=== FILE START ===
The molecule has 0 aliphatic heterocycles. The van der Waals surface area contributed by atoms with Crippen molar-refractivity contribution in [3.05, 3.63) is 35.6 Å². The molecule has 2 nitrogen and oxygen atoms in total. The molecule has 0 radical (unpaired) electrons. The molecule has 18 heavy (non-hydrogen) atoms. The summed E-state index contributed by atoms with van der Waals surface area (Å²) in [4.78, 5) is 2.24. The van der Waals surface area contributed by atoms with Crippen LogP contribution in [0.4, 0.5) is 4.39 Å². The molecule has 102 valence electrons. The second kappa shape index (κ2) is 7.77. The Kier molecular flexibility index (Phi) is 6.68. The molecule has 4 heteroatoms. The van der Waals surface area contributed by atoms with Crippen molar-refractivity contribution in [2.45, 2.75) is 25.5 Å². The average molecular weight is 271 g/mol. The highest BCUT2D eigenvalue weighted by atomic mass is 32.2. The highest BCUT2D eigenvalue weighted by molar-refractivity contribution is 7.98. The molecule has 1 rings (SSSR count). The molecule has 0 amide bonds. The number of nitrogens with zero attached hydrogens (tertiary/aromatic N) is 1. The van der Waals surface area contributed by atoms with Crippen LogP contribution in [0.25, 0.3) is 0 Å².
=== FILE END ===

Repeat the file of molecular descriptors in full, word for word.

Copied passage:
The molecule has 0 aliphatic heterocycles. The van der Waals surface area contributed by atoms with Crippen molar-refractivity contribution in [3.05, 3.63) is 35.6 Å². The molecule has 2 nitrogen and oxygen atoms in total. The molecule has 0 radical (unpaired) electrons. The molecule has 18 heavy (non-hydrogen) atoms. The summed E-state index contributed by atoms with van der Waals surface area (Å²) in [4.78, 5) is 2.24. The van der Waals surface area contributed by atoms with Crippen LogP contribution in [0.4, 0.5) is 4.39 Å². The molecule has 102 valence electrons. The second kappa shape index (κ2) is 7.77. The Kier molecular flexibility index (Phi) is 6.68. The molecule has 4 heteroatoms. The van der Waals surface area contributed by atoms with Crippen molar-refractivity contribution in [2.45, 2.75) is 25.5 Å². The average molecular weight is 271 g/mol. The highest BCUT2D eigenvalue weighted by atomic mass is 32.2. The highest BCUT2D eigenvalue weighted by molar-refractivity contribution is 7.98. The molecule has 1 rings (SSSR count). The molecule has 0 amide bonds. The number of nitrogens with zero attached hydrogens (tertiary/aromatic N) is 1. The van der Waals surface area contributed by atoms with Crippen LogP contribution in [0.25, 0.3) is 0 Å².